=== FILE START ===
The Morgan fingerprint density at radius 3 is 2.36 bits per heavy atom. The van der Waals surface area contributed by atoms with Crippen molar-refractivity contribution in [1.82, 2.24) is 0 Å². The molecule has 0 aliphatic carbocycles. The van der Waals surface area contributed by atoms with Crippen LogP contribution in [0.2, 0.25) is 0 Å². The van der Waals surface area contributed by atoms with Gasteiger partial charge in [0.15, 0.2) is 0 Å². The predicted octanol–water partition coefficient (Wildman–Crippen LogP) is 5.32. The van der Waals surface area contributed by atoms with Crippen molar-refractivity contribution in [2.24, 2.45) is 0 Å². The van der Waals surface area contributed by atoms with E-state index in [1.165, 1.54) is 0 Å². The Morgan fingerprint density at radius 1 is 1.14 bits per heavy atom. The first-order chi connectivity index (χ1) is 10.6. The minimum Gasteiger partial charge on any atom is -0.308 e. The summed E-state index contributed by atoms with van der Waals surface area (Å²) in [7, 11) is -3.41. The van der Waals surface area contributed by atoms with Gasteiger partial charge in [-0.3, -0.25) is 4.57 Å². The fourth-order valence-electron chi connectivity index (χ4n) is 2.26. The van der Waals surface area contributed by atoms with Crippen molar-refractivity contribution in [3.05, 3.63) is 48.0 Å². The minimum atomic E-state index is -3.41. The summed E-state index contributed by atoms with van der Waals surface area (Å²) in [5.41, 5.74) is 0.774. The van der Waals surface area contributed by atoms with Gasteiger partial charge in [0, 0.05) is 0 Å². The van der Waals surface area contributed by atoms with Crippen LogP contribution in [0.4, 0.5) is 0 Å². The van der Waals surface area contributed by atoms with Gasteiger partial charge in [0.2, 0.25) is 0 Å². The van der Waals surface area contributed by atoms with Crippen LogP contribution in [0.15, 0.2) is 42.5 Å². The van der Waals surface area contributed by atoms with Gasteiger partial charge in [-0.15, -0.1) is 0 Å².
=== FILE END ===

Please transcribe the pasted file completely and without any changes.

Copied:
The Morgan fingerprint density at radius 3 is 2.36 bits per heavy atom. The van der Waals surface area contributed by atoms with Crippen molar-refractivity contribution in [1.82, 2.24) is 0 Å². The molecule has 0 aliphatic carbocycles. The van der Waals surface area contributed by atoms with Crippen LogP contribution in [0.2, 0.25) is 0 Å². The van der Waals surface area contributed by atoms with Gasteiger partial charge in [0.15, 0.2) is 0 Å². The predicted octanol–water partition coefficient (Wildman–Crippen LogP) is 5.32. The van der Waals surface area contributed by atoms with Crippen molar-refractivity contribution in [2.24, 2.45) is 0 Å². The van der Waals surface area contributed by atoms with E-state index in [1.165, 1.54) is 0 Å². The Morgan fingerprint density at radius 1 is 1.14 bits per heavy atom. The first-order chi connectivity index (χ1) is 10.6. The minimum Gasteiger partial charge on any atom is -0.308 e. The summed E-state index contributed by atoms with van der Waals surface area (Å²) in [7, 11) is -3.41. The van der Waals surface area contributed by atoms with Gasteiger partial charge in [-0.3, -0.25) is 4.57 Å². The fourth-order valence-electron chi connectivity index (χ4n) is 2.26. The van der Waals surface area contributed by atoms with Crippen molar-refractivity contribution in [3.05, 3.63) is 48.0 Å². The minimum atomic E-state index is -3.41. The summed E-state index contributed by atoms with van der Waals surface area (Å²) in [5.41, 5.74) is 0.774. The van der Waals surface area contributed by atoms with Gasteiger partial charge in [0, 0.05) is 0 Å². The van der Waals surface area contributed by atoms with Crippen LogP contribution in [0.4, 0.5) is 0 Å². The van der Waals surface area contributed by atoms with Gasteiger partial charge in [0.2, 0.25) is 0 Å². The van der Waals surface area contributed by atoms with Crippen LogP contribution in [0.15, 0.2) is 42.5 Å². The van der Waals surface area contributed by atoms with Gasteiger partial charge in [-0.15, -0.1) is 0 Å².